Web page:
– eating out less

Edgington suggests one strategy for retirees or near-retirees that have something big planned, like a trip overseas. Shift it more into the future, he says, and focus on activities that will make the experience ultimately more enjoyable. If a European tour is the ultimate goal, spend some time learning European languages and culture.

An emotional adjustment may also be needed as you scale down. Much of our spending is driven not by a simple need for a certain standard of living but by social factors. Keeping up with the Joneses is an age-old desire, though it may have less power when the economy is slow and even the usual big spenders don’t seem to be doing all that well. You may also have to stop trying to keep up with close friends, and this can be touchier.

Mike Sullivan, director of education for the credit-counseling organization Take Charge America, says current or soon-to-be retirees may have to adjust their social activities even if longtime friends still can spend freely. “The best way to deal with this is through communication,” Sullivan says. Let friends know there are certain things that you can and can’t do. Let them know that you won’t be available when they want to go on a European cruise, but to keep you in mind for some local wine tasting.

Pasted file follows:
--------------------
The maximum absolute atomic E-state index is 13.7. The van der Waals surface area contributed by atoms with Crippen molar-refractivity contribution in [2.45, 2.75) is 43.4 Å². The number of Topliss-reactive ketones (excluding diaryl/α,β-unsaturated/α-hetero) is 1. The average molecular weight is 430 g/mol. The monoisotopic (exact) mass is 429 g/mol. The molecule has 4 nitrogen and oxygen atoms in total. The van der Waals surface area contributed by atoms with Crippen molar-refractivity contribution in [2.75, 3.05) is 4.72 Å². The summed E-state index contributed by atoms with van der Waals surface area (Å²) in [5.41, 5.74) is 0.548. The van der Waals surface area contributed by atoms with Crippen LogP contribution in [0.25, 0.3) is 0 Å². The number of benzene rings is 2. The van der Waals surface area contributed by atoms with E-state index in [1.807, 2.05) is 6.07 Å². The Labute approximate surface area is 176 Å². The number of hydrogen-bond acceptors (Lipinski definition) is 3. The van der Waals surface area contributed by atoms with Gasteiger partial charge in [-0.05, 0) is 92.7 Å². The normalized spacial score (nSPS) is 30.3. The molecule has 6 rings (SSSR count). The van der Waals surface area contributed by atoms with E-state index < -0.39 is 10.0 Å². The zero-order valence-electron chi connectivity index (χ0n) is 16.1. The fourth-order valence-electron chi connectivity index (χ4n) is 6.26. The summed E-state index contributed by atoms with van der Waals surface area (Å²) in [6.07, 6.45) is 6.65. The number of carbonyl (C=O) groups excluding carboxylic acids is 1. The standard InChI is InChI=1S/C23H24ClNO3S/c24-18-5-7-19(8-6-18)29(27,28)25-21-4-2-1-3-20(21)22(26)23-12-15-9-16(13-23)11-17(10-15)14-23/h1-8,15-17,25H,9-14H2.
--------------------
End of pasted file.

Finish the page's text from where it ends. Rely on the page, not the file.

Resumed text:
Can you afford to retire now? Take a test drive to see

If you want to know whether you could live on your current resources—your retirement savings, your projected Social Security income and any employer-paid pensions—Sullivan suggests these steps:

– Calculate what you could expect to receive each month at your expected retirement age, after taxes, from all sources combined (making sure you don’t draw down so much of your savings that you outlive your capital).
– Take 10 percent away as a cushion against rising costs and other contingencies.
– Take the remaining 90 percent and make it your current monthly budget.
– See if you can live within that budget for a year.

If you succeed, you will know that you can make retirement work, even if it’s not as lavish as you might have hoped. If nothing else, you probably will save more than you otherwise would have done. That, too, should make your retirement easier.